Saturday, April 5, 2014

(Video Gay 19+) Stranger by The Lake - Khách Lạ Ven Hồ (France, Eng. & Viet. Sub., 2014) [ Cân Nhắc Trước Khi Xem]



(Viewer Discretion Advised)
Release date: January 24, 2014 (USA)
Director: Alain Guiraudie
Running time: 101 minutes
Screenplay: Alain Guiraudie
Cast: Pierre Deladonchamps, Christophe Paou, More
Awards: César Award for Most Promising Actor


Bình Luận:

Khách Lạ Ven Hồ: Góc Khuất Buồn Chán Trần Trụi của Đời Sống - Jeffrey Thai 
Khách Lạ Ven Hồ: Cái Chết Và Dục Vọng (Jeffrey Thai dịch)

Phỏng Vấn:

Khách Lạ Ven Hồ: 5 Phút Với Pierre Deladonchamps Và Christophe Paou (Jeffrey Thai dịch)
Khách Lạ Ven Hồ: 5 Phút Với Alain Guiraudie (Jeffrey Thai dịch)




HD VERSION



Đó là khoảng thời gian mùa hè ở Pháp.  Tại một địa điểm mồi chài dành cho đàn ông, được ẩn kín trên những bờ của một cái hồ, chàng trai Franck phải lòng gã Michel, nhưng Michel đã có một chàng tình nhân thường trực.  Khi Franck chứng kiến Michel giết người tình của gã, anh ta bị sốc, nhưng tuy thế, niểm đam mê của anh ta đối với gã đàn ông nguy hiểm này đã chiến thắng mọi ý thức về an toàn cá nhân, và hai người đàn ông bắt đầu một câu chuyện tình.  Trong khi chờ đợi Michel đến mỗi ngày, Franck làm bạn với Henri, một gã đàn ông lớn tuổi hơn, có vẻ như không hội nhập với môi trường lắm.  Tình bạn của họ không dựa trên nền tảng sex, mà dựa trên đối thoại và sự trao đổi với nhau về những quan sát trong cuộc sống.  Khi mối quan hệ giữa Franck và Michel tiếp diễn với một sự phóng túng liều lĩnh, thì một viên cảnh sát tìm tới hồ khi xác chết của người tình  bị dìm chết của Michel bị phát hiện...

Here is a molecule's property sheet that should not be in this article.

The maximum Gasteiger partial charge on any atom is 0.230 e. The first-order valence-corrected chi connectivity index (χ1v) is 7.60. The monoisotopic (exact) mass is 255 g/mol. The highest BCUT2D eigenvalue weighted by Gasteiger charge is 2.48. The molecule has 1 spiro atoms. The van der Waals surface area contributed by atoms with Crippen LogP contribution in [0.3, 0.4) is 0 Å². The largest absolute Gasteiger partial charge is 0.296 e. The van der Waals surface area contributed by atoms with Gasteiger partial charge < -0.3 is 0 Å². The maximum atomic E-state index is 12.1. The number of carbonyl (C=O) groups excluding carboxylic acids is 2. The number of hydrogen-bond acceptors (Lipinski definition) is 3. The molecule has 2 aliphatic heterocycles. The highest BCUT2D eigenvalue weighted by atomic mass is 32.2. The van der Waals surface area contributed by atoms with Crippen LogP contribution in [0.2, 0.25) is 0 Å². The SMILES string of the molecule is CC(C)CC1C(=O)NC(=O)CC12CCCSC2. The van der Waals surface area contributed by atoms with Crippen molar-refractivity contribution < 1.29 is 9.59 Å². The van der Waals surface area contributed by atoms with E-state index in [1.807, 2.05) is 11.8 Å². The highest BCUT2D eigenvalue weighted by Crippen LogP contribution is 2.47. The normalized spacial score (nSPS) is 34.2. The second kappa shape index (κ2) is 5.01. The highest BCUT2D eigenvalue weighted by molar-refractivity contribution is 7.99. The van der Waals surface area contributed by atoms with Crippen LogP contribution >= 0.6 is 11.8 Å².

Summertime in France. At a cruising spot for men, tucked away on the shores of a lake, Franck falls for Michel, but Michel has a regular lover. When Franck witnesses Michel killing his lover, he is shocked, but nonetheless his passion for this dangerous man overrides any sense of personal safety, and the two men begin an affair. Whilst waiting for Michel to arrive each day, Franck befriends Henri, an older man, who doesn't fit in with the scene. Their friendship is not based on sex, but on conversation and a shared observation of their world and situation. As Franck and Michel's liaisons continue with reckless abandonment, a policeman arrives at the lake as the body of Michel's murdered lover has been discovered...


‘Stranger By the Lake’ movie review


STRAND RELEASING - Franck (Pierre Deladonchamps), right, falls for Michel (Christophe Paou) despite obvious character flaws in “Stranger by the Lake.”
Remember when “Basic Instinct” was such a shock to the senses, with its explicit sex and indifferent violence? How quaint. The French film “Stranger by the Lake” is an erotic thriller (heavy emphasis on the erotic) that makes that 1992 mystery look like “Nancy Drew.” What sets the engrossing “Stranger by the Lake” apart is that its excesses seem to point to a moral purpose beyond shock or entertainment value.


The lake of the film’s title is a vacation spot where gay men go to strip down, sprawl out, swim and, sometimes, venture into the woods for a bit of semi-private intimacy. Writer-director Alain Guiraudie takes an all-natural approach to his material, and not just because most of the men spend the movie in the buff. He takes long, lingering shots, never rushes a scene and uses no score, just organic sounds: the crunching of gravel underfoot in the parking lot, the gentle splashing of swimmers gliding across the lake, the gurgling as one man drowns another.